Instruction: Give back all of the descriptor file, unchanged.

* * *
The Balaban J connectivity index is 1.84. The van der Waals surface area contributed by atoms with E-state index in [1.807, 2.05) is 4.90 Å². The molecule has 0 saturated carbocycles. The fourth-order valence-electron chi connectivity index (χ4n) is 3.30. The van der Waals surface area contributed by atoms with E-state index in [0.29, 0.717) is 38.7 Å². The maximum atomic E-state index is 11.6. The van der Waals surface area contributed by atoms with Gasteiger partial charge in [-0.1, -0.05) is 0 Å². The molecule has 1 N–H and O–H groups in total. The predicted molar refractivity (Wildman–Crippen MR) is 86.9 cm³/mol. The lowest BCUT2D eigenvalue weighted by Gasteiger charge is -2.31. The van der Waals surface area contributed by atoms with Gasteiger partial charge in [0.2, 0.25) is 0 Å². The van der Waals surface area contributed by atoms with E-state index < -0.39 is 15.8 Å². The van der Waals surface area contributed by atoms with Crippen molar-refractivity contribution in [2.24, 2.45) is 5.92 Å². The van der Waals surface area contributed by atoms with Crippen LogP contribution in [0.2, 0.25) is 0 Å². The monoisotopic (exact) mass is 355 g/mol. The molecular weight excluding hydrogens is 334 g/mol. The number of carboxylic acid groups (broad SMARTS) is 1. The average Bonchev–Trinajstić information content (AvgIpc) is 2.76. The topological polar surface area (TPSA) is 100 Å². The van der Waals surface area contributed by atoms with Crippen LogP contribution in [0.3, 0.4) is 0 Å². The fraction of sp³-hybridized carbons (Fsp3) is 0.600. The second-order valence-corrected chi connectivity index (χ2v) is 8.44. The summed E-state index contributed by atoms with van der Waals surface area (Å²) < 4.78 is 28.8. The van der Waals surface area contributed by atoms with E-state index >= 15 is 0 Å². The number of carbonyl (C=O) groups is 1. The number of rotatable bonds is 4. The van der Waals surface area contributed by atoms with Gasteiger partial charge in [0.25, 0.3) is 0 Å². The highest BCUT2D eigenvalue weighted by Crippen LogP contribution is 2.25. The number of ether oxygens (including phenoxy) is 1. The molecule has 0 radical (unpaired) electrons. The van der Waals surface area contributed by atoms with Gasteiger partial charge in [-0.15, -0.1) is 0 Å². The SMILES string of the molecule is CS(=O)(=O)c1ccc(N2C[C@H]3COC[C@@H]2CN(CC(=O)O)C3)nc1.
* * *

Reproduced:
The Balaban J connectivity index is 1.84. The van der Waals surface area contributed by atoms with E-state index in [1.807, 2.05) is 4.90 Å². The molecule has 0 saturated carbocycles. The fourth-order valence-electron chi connectivity index (χ4n) is 3.30. The van der Waals surface area contributed by atoms with E-state index in [0.29, 0.717) is 38.7 Å². The maximum atomic E-state index is 11.6. The van der Waals surface area contributed by atoms with Gasteiger partial charge in [-0.1, -0.05) is 0 Å². The molecule has 1 N–H and O–H groups in total. The predicted molar refractivity (Wildman–Crippen MR) is 86.9 cm³/mol. The lowest BCUT2D eigenvalue weighted by Gasteiger charge is -2.31. The van der Waals surface area contributed by atoms with Gasteiger partial charge in [0.2, 0.25) is 0 Å². The van der Waals surface area contributed by atoms with E-state index < -0.39 is 15.8 Å². The van der Waals surface area contributed by atoms with Crippen molar-refractivity contribution in [2.24, 2.45) is 5.92 Å². The van der Waals surface area contributed by atoms with Crippen LogP contribution in [0.2, 0.25) is 0 Å². The monoisotopic (exact) mass is 355 g/mol. The molecular weight excluding hydrogens is 334 g/mol. The number of carboxylic acid groups (broad SMARTS) is 1. The average Bonchev–Trinajstić information content (AvgIpc) is 2.76. The topological polar surface area (TPSA) is 100 Å². The van der Waals surface area contributed by atoms with Crippen LogP contribution in [0.3, 0.4) is 0 Å². The fraction of sp³-hybridized carbons (Fsp3) is 0.600. The second-order valence-corrected chi connectivity index (χ2v) is 8.44. The summed E-state index contributed by atoms with van der Waals surface area (Å²) < 4.78 is 28.8. The van der Waals surface area contributed by atoms with E-state index >= 15 is 0 Å². The number of carbonyl (C=O) groups is 1. The number of rotatable bonds is 4. The van der Waals surface area contributed by atoms with Gasteiger partial charge in [0.25, 0.3) is 0 Å². The highest BCUT2D eigenvalue weighted by Crippen LogP contribution is 2.25. The number of ether oxygens (including phenoxy) is 1. The molecule has 0 radical (unpaired) electrons. The van der Waals surface area contributed by atoms with Gasteiger partial charge in [-0.15, -0.1) is 0 Å². The SMILES string of the molecule is CS(=O)(=O)c1ccc(N2C[C@H]3COC[C@@H]2CN(CC(=O)O)C3)nc1.